Three years after leaving the post for the first time at the conclusion of one of the most successful runs in modern history, and two years after returning to the job for round two, Zinedine Zidane has once again resigned from Real Madrid. Like many relationships attempted for a second time, the reunion started with lots of hope and excitement for something both old and new, but it has now come to a disappointing end, after failing to recapture the glory of the past while also being unable to forge a new, different future.
The allure that enticed Zidane to return to the site of his great playing and managerial triumphs, as well as the forces that brought him to the decision that now was the time to leave, had their origin in the Frenchman’s first resignation. As surprising as Zidane’s departure was back then, just a few days after Madrid’s third consecutive Champions League title, the reasons he gave for doing so made sense. Reading between the lines, he seemed to believe the generation of players that had brought the club so many trophies in the previous half-decade had come to the end of its cycle, and that the roster needed to be rejuvenated with major additions and subtractions in order for a new cycle to begin. However, thinking he was not the best man to oversee this squad overhaul—either because his close ties to the major figures of that generation might obstruct the necessary clear-out, or because he didn’t think the club’s all-powerful president, Florentino Pérez, had the stomach for such drastic change in the immediate aftermath of so much success—Zidane chose to step down and give someone else a shot at building the next great Madrid.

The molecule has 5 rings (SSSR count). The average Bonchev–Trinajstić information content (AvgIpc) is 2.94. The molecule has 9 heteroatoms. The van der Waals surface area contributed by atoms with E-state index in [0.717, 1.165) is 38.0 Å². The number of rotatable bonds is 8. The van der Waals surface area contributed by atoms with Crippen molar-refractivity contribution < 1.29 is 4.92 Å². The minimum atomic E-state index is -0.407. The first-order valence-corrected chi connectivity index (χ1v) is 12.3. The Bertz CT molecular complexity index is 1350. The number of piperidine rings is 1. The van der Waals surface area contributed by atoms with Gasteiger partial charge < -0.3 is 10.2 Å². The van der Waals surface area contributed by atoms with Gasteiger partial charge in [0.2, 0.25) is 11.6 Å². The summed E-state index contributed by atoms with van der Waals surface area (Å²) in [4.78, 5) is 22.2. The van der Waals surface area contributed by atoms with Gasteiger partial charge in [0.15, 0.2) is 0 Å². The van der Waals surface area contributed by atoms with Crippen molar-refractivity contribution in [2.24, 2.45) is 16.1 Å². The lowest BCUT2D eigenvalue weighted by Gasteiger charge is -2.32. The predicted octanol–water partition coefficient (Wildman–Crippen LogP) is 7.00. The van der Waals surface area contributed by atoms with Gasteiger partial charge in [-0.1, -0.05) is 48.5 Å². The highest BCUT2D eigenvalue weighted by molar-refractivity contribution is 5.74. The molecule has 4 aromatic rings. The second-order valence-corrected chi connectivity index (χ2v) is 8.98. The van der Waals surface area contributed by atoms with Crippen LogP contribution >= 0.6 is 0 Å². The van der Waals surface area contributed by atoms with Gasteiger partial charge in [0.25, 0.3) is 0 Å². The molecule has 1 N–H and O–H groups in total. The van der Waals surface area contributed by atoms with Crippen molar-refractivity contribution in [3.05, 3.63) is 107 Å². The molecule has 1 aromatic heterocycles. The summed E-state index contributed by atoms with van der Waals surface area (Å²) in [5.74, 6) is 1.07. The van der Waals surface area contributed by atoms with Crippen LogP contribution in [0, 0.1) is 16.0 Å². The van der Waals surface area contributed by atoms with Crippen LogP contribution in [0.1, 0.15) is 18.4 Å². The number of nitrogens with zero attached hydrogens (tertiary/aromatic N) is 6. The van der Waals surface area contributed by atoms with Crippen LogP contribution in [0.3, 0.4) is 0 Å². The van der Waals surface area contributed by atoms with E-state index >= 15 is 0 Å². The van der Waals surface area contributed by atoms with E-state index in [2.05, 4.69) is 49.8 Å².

And yet when Pérez’s hand-picked successor failed so miserably to maintain an acceptable standard while transitioning into the post-Zidane, post-Cristiano Ronaldo era, Zidane couldn’t resist the chance to fill the one hole in his brief but impossibly successful coaching career: building a team of his own, in his own image. Ronaldo’s exit, Gareth Bale’s inability to assume the role of the club’s new talisman, the increasingly evident decline of the team’s older players, and the poor results on the pitch in the season following Zidane’s resignation made clearer the necessity of a true generation change in Madrid.
Presumably all of that indicated to Zidane that, with almost an entire year between the glory days of his old tenure and the start of his new one, the time was right for him to come back to Madrid and take charge of the rebuilding project he’d already foreseen on the horizon. After a first spell in the gaffer’s chair that mostly (though not entirely) entailed expertly managing the egos of a readymade squad of superstars, Zidane’s second time in charge offered a new opportunity to have a firmer hand in determining who played for the team and how the team should play, in accordance with Zidane’s own vision of the game. Winning trophies with a team you’ve been handed must feel great, but an even sweeter achievement is to win with a team you’ve constructed with your own two hands.